Corwin, et al v. Gorilla Companies LLC, et al

Filing 21

ORDER granting Appellants' 9 Motion to Bifurcate Appeal; the parties shall first address whether the bankruptcy court erred in finding Gorilla's claims to be core and entering final judgment; Appellants shall file an opening brief on this issue by 7/16/10; the response brief is due 7/30/10; the reply 8/6/10. Signed by Judge David G Campbell on 7/5/10.(REW)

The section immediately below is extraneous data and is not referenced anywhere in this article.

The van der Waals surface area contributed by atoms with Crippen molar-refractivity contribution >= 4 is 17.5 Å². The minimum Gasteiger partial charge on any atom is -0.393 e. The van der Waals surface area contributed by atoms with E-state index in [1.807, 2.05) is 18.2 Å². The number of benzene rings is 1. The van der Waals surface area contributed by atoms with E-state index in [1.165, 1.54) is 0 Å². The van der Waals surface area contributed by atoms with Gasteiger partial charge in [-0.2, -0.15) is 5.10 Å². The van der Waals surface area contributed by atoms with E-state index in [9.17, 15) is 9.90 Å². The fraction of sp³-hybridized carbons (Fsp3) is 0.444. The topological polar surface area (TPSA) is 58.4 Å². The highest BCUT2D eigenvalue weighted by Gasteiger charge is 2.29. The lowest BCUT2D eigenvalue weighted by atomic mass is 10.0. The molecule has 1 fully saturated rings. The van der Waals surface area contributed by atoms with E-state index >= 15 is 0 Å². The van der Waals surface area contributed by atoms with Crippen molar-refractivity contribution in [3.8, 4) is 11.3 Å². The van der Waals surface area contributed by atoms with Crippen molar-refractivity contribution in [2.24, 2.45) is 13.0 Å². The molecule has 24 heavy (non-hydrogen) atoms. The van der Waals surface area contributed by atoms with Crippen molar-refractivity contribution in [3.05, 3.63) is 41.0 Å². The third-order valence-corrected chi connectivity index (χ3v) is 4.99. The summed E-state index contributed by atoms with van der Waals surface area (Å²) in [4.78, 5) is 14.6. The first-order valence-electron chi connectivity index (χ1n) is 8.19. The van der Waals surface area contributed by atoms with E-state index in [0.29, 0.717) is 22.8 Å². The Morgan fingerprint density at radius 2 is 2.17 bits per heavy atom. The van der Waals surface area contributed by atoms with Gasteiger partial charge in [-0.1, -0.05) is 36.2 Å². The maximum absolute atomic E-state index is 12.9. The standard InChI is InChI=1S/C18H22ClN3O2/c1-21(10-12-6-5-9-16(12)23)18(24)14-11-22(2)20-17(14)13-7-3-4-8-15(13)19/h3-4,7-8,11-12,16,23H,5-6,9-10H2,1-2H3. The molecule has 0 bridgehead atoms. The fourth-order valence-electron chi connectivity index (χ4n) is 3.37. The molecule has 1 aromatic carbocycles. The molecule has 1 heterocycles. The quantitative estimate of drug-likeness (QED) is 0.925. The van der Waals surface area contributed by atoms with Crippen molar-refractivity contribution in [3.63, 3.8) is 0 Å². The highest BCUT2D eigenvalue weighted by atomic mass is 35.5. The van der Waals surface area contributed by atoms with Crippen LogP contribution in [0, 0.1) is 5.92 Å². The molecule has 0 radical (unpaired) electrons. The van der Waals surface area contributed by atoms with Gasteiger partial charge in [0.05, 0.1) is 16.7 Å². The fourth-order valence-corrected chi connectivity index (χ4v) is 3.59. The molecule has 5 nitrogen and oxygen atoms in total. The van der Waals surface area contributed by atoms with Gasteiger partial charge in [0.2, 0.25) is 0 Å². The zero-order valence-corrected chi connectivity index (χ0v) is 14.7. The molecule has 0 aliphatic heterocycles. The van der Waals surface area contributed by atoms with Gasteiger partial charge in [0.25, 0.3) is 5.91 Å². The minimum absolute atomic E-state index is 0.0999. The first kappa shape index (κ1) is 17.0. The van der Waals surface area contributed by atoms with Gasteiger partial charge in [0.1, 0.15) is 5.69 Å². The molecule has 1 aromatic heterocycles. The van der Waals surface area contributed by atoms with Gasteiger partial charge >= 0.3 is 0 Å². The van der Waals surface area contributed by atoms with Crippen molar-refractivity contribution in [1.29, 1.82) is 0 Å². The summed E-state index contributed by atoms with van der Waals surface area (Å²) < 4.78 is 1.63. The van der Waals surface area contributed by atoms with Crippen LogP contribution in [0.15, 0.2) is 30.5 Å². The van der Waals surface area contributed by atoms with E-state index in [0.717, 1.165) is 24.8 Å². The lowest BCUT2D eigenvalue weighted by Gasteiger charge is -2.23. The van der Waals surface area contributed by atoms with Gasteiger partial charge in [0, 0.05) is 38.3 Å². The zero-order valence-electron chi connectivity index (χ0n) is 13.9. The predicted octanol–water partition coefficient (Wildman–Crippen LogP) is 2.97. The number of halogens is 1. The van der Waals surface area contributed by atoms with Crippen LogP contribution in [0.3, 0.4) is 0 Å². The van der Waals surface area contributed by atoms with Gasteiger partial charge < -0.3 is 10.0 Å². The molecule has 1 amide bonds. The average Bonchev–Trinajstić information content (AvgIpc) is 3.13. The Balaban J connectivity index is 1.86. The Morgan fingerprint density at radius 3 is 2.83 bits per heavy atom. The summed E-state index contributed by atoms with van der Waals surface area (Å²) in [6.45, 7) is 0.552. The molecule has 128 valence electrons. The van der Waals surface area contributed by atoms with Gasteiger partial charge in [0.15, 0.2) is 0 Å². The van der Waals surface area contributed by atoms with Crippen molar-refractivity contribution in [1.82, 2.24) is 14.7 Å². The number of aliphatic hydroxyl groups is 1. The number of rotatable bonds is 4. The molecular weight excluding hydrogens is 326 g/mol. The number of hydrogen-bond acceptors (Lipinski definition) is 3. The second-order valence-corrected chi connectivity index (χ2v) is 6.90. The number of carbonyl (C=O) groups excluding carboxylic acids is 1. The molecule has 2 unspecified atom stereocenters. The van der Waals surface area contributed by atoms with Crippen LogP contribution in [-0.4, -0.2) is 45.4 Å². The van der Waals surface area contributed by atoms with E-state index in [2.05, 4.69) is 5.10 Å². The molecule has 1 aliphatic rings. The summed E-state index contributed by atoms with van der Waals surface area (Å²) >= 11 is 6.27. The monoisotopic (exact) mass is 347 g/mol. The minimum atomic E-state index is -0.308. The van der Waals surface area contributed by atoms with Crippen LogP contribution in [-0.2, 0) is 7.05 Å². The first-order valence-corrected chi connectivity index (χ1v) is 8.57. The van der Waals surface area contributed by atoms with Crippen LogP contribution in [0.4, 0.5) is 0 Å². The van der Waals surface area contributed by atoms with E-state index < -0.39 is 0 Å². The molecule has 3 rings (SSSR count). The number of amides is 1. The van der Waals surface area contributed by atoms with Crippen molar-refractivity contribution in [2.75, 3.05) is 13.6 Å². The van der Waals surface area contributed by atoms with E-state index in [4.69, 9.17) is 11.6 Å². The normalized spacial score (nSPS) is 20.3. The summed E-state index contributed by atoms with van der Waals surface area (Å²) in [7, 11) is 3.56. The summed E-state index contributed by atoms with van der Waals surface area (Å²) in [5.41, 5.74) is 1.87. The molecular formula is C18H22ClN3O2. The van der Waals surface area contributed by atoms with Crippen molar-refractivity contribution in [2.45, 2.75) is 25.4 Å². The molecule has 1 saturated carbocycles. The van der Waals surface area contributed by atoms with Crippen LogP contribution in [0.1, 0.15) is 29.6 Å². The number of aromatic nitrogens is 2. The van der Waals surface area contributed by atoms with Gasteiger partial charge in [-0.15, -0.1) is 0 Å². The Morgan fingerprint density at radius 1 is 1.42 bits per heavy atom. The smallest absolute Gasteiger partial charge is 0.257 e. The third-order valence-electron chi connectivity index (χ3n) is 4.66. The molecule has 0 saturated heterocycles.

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Corwin, et al v. Gorilla Companies LLC, et al Doc. 21 1 2 3 4 5 6 7 8 9 10 11 12 13 14 15 16 17 18 19 20 21 22 23 24 25 26 27 28 WO IN THE UNITED STATES DISTRICT COURT FOR THE DISTRICT OF ARIZONA ) ) ) Debtors. _ _ _ _ _ _ _ _ _ _ _ _ _ _ _ _ _ _ _ _ _ _ _ _ _ _ _ _ _ _ _ _ _) ) ) Robb M. Corwin; Jillian C. Corwin; and ) ) 13 Holdings, LLC, ) ) Appellants, ) ) vs. ) ) Gorilla Companies LLC, et al., ) ) Appellees. ) ) In re Gorilla Companies LLC, et al., No. CV-10-01029-PHX-DGC No. AP-09-00266-RJH No. BK-09-02898-RJH No. BK-09-02901-CGC No. BK-09-02903-GBN No. BK-09-02905-CGC ORDER Robb and Jillian Corwin are the sole owners of 13 Holdings, LLC. In June 2007, 13 Holdings sold the assets of an event-management company to Gorilla Companies LLC in exchange for an immediate cash payment, one million shares of Gorilla stock, a promissory note for $1.5 million, and a second note that could pay up to $6 million depending on Gorilla's performance. In early 2008, Gorilla made a large payment to 13 Holdings as a prepayment on the second note. A dispute arose later that year regarding the amount that 13 Holdings should receive under the second note. Gorilla filed suit against the Corwins and 13 Holdings in state court. See Gorilla Cos. LLC v. Corwin, No. CV2008-032847 (Ariz. Super. Ct. Dec. 23, 2008). The case was removed to the bankruptcy court after Gorilla filed chapter 11 bankruptcy on February 20, Dockets.Justia.com 1 2 3 4 5 6 7 8 9 10 11 12 13 14 15 16 17 18 19 20 21 22 23 24 25 26 27 28 2009. Gorilla Cos. LLC v. Corwin, No. AP-09-00266-RJH (Bankr. Ariz. Mar. 10, 2009). Mr. Corwin and 13 Holdings subsequently filed proofs of claim in the bankruptcy proceedings. The trial was held on November 23 and 30, 2009. On March 22, 2010, the bankruptcy court entered final judgment in favor of Gorilla, awarding Gorilla more than $4.7 million in damages and nearly $1.8 million in attorney fees and costs. Id., Dkt. #332. The Corwins and 13 Holdings then brought this appeal from the final judgment pursuant to 28 U.S. 158. Dkt. #1. Appellants have filed a motion to bifurcate issues on appeal. Dkt. #9. They argue that before deciding substantive challenges to the bankruptcy court's judgment, the Court should first decide whether the bankruptcy court erred in finding Gorilla's claims to be "core" proceedings. Id. The motion is fully briefed. Dkt. ##18, 19. For reasons stated below, the Court will grant the motion.1 "The bankruptcy court is empowered by 28 U.S.C. 157(b)(1) to hear and finally determine `core proceedings arising under title 11, or arising in a case under title 11.'" In re Marshall, 600 F.3d 1037, 1040 (9th Cir. 2010). While the bankruptcy court may, under 28 U.S.C. 157(c)(1), hear non-core proceedings that are otherwise related to a case under title 11, "it may not issue final orders or judgments." In re Vylene Enters., Inc., 968 F.2d 887, 889 (9th Cir. 1992). Instead, the bankruptcy judge submits proposed findings of fact and conclusions of law to the district court, "and any final order or judgment shall be entered by the district judge[.]" 28 U.S.C. 157(c)(1); see In re Marshall, 600 F.3d at 1054 (the responsibility to "determine" a non-core proceeding "always remains with the district court"). The determination whether Gorilla's claims are core or non-core is "central to the disposition of this case and will affect the manner in which [the Court's] analysis proceeds." In re Marshall, 600 F.3d at 1050. If the Court determines that Gorilla's claims constitute Appellants' request for oral argument is denied because the parties have briefed the issues and oral argument will not aid the Court's decision. See Fed. R. Civ. P. 78(b); Partridge v. Reich, 141 F.3d 920, 926 (9th Cir. 1998). -21 1 2 3 4 5 6 7 8 9 10 11 12 13 14 15 16 17 18 19 20 21 22 23 24 25 26 27 28 non-core proceedings otherwise related to the bankruptcy, then the bankruptcy court's final judgment must be vacated and the case remanded for submission of proposed findings of fact and conclusions of law. See In re Vylene, 968 F.2d at 889. The Court will then enter final judgment "after considering the bankruptcy judge's proposed findings and conclusions and after reviewing de novo those matters to which any party has timely and specifically objected." 28 U.S.C. 157(c)(1); see Fed. R. Bankr. P. 9033(d). If, on the other hand, the Court finds the bankruptcy court's core/non-core determination to be correct, then the "bankruptcy court's findings of fact are reviewed for clear error and its application of the legal standard is reviewed de novo." In re Nys, 446 F.3d 938, 943 (9th Cir. 2006); see In re Tucson Estates, Inc., 912 F.2d 1162, 1166 (9th Cir. 1990); Fed. R. Bankr. P. 8013. Because the distinction between core and non-core proceedings "has a significant impact on the standard of review that is [to] be applied" by the Court, Herrans v. Mender, 364 B.R. 463, 468 (D.P.R. 2007), and because reversal of the bankruptcy court's core/non-core determination will result in the final judgment being vacated and the case remanded, the Court finds that bifurcation of issues is appropriate. Gorilla contends that Appellants "lost their opportunity to challenge the core/non-core status of Gorilla's claims" when they failed to raise the issue in their motion to withdraw reference. Dkt. #18 at 12. Gorilla cites no legal authority in support of this apparent waiver argument. Moreover, the motion to withdraw explicitly argued that Gorilla's claims are noncore. Dkt. #2, No. CV-09-02239-PHX-DGC (Oct. 26, 2009). Appellants have not waived their core/non-core argument. Gorilla asserts that the law disfavors piecemeal appeals. Dkt. #18 at 15-17. Appellants note, correctly, that the cases cited by Gorilla involve interlocutory appeals, not bifurcation of issues on appeal. Dkt. #19 at 4. Considering first whether the bankruptcy court had authority to enter final judgment makes eminent sense and does not result in an improper "piecemeal" appeal. IT IS ORDERED: 1. Appellants' motion to bifurcate appeal (Dkt. #9) is granted. -3- 1 2 3 4 5 6 7 8 9 10 11 12 13 14 15 16 17 18 19 20 21 22 23 24 25 26 27 28 2. The parties shall first address whether the bankruptcy court erred in finding Gorilla's claims to be core and entering final judgment. Appellants shall file an opening brief on this issue by July 16, 2010. The response brief is due July 30, 2010, and the reply August 6, 2010. The opening and response briefs shall not exceed 10 pages each, and the reply is limited to 5 pages. 3. The Court, if necessary, will set a separate briefing schedule on remaining issues after it rules on the core/non-core issue. Dated this 5th day of July, 2010. -4-